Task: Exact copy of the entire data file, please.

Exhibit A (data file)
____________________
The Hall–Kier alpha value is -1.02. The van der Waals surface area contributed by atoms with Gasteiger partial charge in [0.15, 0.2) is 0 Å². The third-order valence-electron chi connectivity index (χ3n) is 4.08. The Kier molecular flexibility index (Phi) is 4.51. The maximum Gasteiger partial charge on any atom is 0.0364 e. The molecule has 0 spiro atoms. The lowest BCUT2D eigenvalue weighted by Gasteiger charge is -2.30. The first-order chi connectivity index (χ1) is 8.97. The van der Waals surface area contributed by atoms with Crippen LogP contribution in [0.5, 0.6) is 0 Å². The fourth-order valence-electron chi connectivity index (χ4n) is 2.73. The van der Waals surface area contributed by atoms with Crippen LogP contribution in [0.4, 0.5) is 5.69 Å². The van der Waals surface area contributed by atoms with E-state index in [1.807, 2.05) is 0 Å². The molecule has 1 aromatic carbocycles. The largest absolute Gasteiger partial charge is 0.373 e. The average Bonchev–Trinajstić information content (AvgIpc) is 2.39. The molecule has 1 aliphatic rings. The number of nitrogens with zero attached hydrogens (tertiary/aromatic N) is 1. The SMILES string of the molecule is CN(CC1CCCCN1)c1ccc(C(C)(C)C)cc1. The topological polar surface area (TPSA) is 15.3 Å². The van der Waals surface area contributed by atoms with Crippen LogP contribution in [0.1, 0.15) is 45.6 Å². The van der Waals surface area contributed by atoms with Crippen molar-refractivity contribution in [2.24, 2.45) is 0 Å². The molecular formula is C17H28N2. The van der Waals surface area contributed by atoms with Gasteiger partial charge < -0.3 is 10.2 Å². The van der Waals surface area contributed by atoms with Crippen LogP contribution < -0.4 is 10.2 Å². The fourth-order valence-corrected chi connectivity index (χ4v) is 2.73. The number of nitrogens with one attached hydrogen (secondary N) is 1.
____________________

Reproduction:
The Hall–Kier alpha value is -1.02. The van der Waals surface area contributed by atoms with Gasteiger partial charge in [0.15, 0.2) is 0 Å². The third-order valence-electron chi connectivity index (χ3n) is 4.08. The Kier molecular flexibility index (Phi) is 4.51. The maximum Gasteiger partial charge on any atom is 0.0364 e. The molecule has 0 spiro atoms. The lowest BCUT2D eigenvalue weighted by Gasteiger charge is -2.30. The first-order chi connectivity index (χ1) is 8.97. The van der Waals surface area contributed by atoms with Crippen LogP contribution in [0.5, 0.6) is 0 Å². The fourth-order valence-electron chi connectivity index (χ4n) is 2.73. The van der Waals surface area contributed by atoms with Crippen LogP contribution in [0.4, 0.5) is 5.69 Å². The van der Waals surface area contributed by atoms with E-state index in [1.807, 2.05) is 0 Å². The molecule has 1 aromatic carbocycles. The largest absolute Gasteiger partial charge is 0.373 e. The average Bonchev–Trinajstić information content (AvgIpc) is 2.39. The molecule has 1 aliphatic rings. The number of nitrogens with zero attached hydrogens (tertiary/aromatic N) is 1. The SMILES string of the molecule is CN(CC1CCCCN1)c1ccc(C(C)(C)C)cc1. The topological polar surface area (TPSA) is 15.3 Å². The van der Waals surface area contributed by atoms with Crippen LogP contribution in [0.1, 0.15) is 45.6 Å². The van der Waals surface area contributed by atoms with Crippen molar-refractivity contribution in [2.24, 2.45) is 0 Å². The molecular formula is C17H28N2. The van der Waals surface area contributed by atoms with Gasteiger partial charge < -0.3 is 10.2 Å². The van der Waals surface area contributed by atoms with Crippen LogP contribution < -0.4 is 10.2 Å². The fourth-order valence-corrected chi connectivity index (χ4v) is 2.73. The number of nitrogens with one attached hydrogen (secondary N) is 1.